You know those times when tiny character quirks end up benefiting you greatly? Or when an insignificant detail changes the course of the entire campaign?
I have a fond memory of such a time to share.
I was playing my beloved green half-drake Elf Druid who could turn into a full drake at will. In the rest of the party was a tough Human Fighter, a female Drow Mage with an evil sword, and a Halfling Rogue as our guide.
We were traveling the countryside and ended up in a coastal town, where we were given a quest to seek out leads for a bronze dragon’s egg that had been stolen.
This story is about a player who had the worst possible luck.
When I was at university I joined the local D&D group. I was playing a sneaky Elven Ranger. We quickly got into a routine; I would sneak ahead to the next door, listen, check for traps, then motion for the rest of the party to move up while I checked the next door. After the first six rooms proved to be empty, the bad-luck player got impatient and declared that his character was just going to go right ahead and open the next door without waiting.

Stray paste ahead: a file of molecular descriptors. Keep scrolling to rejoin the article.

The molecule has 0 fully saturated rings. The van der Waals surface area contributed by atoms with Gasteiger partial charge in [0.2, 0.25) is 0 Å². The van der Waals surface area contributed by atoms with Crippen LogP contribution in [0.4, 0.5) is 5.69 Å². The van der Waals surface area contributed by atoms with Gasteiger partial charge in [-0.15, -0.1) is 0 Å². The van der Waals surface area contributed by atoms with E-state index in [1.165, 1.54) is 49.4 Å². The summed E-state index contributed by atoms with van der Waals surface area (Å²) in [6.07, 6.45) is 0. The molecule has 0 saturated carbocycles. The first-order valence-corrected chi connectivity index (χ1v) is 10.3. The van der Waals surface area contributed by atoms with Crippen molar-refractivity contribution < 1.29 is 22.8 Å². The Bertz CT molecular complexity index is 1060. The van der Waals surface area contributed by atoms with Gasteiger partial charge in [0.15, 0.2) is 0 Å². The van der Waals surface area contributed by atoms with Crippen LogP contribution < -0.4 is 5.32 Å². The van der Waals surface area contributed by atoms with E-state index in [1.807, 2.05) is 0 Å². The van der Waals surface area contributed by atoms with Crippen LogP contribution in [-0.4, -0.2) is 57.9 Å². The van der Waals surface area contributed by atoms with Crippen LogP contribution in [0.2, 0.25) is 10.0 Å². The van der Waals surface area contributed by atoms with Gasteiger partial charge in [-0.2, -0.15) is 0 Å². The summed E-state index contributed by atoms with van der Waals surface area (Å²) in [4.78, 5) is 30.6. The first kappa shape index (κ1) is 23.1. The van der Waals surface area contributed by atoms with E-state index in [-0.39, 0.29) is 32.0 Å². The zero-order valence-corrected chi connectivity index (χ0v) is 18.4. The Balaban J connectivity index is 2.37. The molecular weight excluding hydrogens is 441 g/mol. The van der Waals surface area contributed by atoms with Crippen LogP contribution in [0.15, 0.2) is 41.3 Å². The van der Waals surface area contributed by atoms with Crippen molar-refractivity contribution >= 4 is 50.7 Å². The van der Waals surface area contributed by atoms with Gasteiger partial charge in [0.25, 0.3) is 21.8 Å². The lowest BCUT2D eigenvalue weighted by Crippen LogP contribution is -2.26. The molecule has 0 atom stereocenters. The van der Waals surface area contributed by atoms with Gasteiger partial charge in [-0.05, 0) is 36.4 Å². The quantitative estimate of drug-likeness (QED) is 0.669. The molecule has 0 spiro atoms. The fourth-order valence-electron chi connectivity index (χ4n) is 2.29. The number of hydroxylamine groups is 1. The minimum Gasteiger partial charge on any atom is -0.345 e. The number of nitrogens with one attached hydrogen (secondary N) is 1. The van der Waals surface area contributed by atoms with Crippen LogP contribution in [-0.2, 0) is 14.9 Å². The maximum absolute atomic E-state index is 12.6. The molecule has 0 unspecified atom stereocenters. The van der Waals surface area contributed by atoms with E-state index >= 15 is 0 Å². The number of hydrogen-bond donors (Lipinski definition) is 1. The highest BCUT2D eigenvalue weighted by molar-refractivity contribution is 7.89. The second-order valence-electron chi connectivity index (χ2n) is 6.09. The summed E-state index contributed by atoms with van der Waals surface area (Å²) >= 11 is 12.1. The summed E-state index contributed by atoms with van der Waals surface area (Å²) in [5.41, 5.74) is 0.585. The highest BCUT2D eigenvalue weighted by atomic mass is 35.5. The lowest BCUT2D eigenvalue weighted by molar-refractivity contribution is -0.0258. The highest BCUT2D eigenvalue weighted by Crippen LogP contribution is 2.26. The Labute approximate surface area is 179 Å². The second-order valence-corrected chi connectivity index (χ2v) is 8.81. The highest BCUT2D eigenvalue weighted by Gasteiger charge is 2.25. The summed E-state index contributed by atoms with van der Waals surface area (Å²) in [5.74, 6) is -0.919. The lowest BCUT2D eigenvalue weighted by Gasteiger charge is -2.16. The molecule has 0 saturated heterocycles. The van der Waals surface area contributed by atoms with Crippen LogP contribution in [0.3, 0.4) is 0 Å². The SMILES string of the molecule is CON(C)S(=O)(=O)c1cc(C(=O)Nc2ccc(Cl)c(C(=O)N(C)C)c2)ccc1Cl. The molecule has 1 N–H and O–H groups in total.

He triggered a lightning bolt trap and was shot by several Orcs who were waiting in ambush.
My character, a Wizard with a drinking problem and slightly suicidal ideation due to getting caught in a time warp and waking up 1000 years in the future, and a Warrior named Chrede Redhands who had a skull as a friend, were stuck.
Stuck at the top of a prison guard tower. Countless guards were climbing up to swarm us. Not imprison us, that's for sure.
The plan had really gone wrong.
A tyrant had taken over a giant ship in a dock town and was holding the town hostage. The crew of the ship had been put into a heavily guarded prison. The PLAN was to sneak in, dispatch as many guards as easily…